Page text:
Ellen Keane’s dream comes true as she reaps a golden reward

26-year-old Dubliner produces a lifetime’s best swim to claim Ireland’s first medal

Ellen Keane celebrates winning a gold medal at the Paralympic Games in the SB8 100m Breaststroke final at Tokyo’s Aquatic Centre. Photograph: Tommy Dickson/Inpho

Ellen Keane celebrates winning a gold medal at the Paralympic Games in the SB8 100m Breaststroke final at Tokyo’s Aquatic Centre. Photograph: Tommy Dickson/Inpho

 

Ellen Keane, Paralympic champion. It’s got a nice ring to it. The 26-year-old fulfilled a dream, 13 years on from Beijing, in this her fourth Games when winning the gold medal in the SB8 100m Breaststroke final, conjuring a breathless finish to a pulsating race.

Two high-calibre performances in a day, the first to win her heat, and then in the final with an impeccable sense of timing producing a lifetime’s best swim, two seconds quicker than she had managed previously to oust a Paralympian icon, Sophie Pascoe.

Two years older, the New Zealander has won nine gold and eight silver medals in four Paralympic Games, her country’s most successful Para-athlete.

It’s a beautiful upgrade on the bronze Keane won in the same event in Rio, five years ago and achieved on foot of a stunning performance, by turns composed, powerful and technically astute. It’s Ireland’s first medal at the Tokyo Paralympics.

In the immediate aftermath she struggled to come to terms with her new found status.

“I don’t think it has fully sunk in yet. When I dove in my goggles filled up with water and I thought that maybe that was a good thing because I couldn’t see where the girls were around me; just on the turn I saw Sophie [Pascoe] a little bit.

“I had a game plan and I stuck to it. The last thing that my coach said before I went in, ‘if I need to push you in a wheelchair home, I want those legs wrecked.’ And that’s exactly what I did.”

Her coach Dave Malone, who is also the Irish Paralympics performance director, knows exactly what’s required to win gold in the pool having done so in Sydney (2000).

She continued: “I tend to rush my stroke when I want to go fast. I am a strong person so if I start to rush my stroke I don’t get any power from my legs. It was more being long, strong, controlled and keeping my strokes as streamlined as possible.”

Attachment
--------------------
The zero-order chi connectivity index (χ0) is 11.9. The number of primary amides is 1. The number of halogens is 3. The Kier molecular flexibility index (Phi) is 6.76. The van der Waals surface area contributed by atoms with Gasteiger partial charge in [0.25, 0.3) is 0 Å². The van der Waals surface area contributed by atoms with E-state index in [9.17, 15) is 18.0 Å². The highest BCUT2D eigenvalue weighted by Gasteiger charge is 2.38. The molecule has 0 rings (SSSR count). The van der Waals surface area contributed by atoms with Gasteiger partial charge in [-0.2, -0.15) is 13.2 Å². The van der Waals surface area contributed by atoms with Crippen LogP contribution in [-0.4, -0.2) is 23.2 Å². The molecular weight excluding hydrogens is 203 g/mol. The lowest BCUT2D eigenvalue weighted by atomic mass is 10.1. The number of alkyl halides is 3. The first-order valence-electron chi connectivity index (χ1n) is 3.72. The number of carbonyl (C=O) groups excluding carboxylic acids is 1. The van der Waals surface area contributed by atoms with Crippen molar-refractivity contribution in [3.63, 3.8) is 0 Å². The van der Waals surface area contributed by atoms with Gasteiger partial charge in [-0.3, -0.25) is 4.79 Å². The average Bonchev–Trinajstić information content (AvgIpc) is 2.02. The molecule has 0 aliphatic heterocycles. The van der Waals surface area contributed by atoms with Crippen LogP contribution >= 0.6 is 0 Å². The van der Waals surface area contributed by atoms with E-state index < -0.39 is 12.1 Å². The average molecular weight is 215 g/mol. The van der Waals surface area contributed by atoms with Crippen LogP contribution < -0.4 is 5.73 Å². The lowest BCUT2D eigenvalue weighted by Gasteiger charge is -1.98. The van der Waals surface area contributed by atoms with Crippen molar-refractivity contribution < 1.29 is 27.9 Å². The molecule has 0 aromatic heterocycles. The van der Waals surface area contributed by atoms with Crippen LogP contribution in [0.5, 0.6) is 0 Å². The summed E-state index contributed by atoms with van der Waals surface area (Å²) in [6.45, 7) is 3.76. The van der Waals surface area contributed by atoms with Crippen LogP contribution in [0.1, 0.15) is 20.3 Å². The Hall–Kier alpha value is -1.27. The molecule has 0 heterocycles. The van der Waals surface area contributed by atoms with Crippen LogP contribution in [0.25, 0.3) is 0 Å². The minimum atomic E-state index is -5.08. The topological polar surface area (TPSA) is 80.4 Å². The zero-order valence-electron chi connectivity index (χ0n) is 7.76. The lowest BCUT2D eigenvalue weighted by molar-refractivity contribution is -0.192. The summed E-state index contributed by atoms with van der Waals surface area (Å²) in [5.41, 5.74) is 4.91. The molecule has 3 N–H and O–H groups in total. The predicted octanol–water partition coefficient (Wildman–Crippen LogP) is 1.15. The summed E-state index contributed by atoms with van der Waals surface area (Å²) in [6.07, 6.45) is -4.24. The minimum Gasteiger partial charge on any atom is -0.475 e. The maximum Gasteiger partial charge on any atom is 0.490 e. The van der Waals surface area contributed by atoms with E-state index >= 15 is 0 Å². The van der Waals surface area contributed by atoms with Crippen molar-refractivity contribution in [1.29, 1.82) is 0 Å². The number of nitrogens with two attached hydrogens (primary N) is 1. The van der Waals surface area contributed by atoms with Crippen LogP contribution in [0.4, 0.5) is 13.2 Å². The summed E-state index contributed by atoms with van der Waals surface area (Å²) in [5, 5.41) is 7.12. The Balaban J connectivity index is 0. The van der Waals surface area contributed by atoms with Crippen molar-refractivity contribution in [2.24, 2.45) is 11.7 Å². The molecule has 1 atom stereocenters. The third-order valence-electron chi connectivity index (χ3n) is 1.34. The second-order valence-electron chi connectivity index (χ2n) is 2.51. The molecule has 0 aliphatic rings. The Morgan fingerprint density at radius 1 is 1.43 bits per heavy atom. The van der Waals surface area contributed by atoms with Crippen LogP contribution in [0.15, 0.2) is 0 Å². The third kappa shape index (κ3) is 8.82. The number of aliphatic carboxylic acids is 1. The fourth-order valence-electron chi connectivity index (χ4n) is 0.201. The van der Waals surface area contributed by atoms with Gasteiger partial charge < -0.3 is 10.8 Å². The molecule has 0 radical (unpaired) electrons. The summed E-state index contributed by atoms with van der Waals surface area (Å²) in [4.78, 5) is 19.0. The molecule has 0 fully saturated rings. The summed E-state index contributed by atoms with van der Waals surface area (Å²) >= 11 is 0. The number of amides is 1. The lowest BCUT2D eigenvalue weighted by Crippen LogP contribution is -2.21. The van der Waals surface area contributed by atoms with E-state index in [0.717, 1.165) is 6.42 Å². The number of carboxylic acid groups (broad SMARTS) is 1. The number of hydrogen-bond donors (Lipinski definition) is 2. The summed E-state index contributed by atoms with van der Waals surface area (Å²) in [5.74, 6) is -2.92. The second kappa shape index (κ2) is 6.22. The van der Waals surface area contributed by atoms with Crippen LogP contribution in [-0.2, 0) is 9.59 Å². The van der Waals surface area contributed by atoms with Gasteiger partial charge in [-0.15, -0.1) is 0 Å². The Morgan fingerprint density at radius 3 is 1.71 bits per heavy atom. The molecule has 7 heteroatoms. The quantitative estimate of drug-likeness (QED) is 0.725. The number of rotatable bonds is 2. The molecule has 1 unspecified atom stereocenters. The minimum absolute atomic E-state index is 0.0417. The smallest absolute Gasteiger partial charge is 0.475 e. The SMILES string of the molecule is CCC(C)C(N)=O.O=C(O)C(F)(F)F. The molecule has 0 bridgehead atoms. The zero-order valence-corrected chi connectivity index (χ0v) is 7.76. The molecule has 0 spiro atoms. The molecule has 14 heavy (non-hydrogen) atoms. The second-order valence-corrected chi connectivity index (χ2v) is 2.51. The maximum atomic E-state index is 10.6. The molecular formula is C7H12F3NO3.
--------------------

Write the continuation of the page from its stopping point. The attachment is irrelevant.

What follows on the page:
It seems a lifetime ago that the 13-year-old Keane took to the pool in Beijing in her first Paralympics.

“To be honest I thought I would have won a gold medal a long time ago. It did get to me throughout the years. Having that break and time off made me miss the sport and fall in love again.

“I knew coming here that it was an opportunity to enjoy it; I didn’t put any pressure on myself for a medal, I just wanted a PB [personal best time].”

She explained that she had taken a break from social media because it was distracting and fuelling the nerves before explaining that she then was spooked by being a little too calm. Keane admitted that the Paralympics being pushed out by a year gave her “time to work on myself”.

More inclusive

“I usually get really nervous going into competitions but in the last 18 months I just learned to trust myself. That’s what happened here.”

The gold medal will allow the Clontarf native to continue to campaign to make Ireland a more inclusive society for people with disability.

She made the point in a recent interview that if she wasn’t introduced to sport, and by extension the Paralympics, that she didn’t know if she would have come across “someone with the same arm as me and that would be really, really sad”. She wants people with disabilities to inspire and be visible in all walks of life.

Having initially tried to hide her arm, she embraced it and spoke about her “lucky fin” in a desire to destigmatize disability. She also wanted people to understand that the Paralympics is full of high-performance athletes, who commit to their disciplines every bit as rigorously in preparatory terms as their Olympic counterparts and that it wasn’t just a case of competing simply through eligibility.

She is and will continue to be a brilliant role model, an infectious, bubbly personality but someone who can simultaneously be a passionate and eloquent advocate bent on changing and challenging perceptions. Anyway you have to love someone with chutzpah and sense of fun to call their beloved sausage dog (her description), a Dachshund, Denny.

She’s looking forward to being reunited with the dog, her family and boyfriend Gavin Maguire, possibly in that order.

“I want to take this opportunity to say ‘hi’ to my family who are stuck at home. I know they did get up at 3.0am to watch me race [in the heat]. I am really grateful to them and all their support.”

Limerick teenager Róisín Ní Ríain reached the final for the second day running, managing a brilliant sixth-place finish as she set another PB – her third in four competitive swims in Tokyo – in the S13 100m Backstroke.

Katie-George Dunlevy and Eve McCrystal recorded a new national record time of 1:09.044 in the B1000m Time Trial at the Velodrome, good enough for a sixth-place finish overall and the perfect opening salvo for events in which they will enjoy real medal prospects.

Galway’s Ronan Grimes also produced his best ever performance in the C4 1000m Time Trial Final with a time of 1:08.62., shaving over a second off his personal best in finishing 15th overall.

Tamsin Addison on her horse Farenheit and 62-year-old Rosemary Gaffney on Werona both made their Paralympic debuts and finished 12th and 15th respectively in Grade V and IV dressage.

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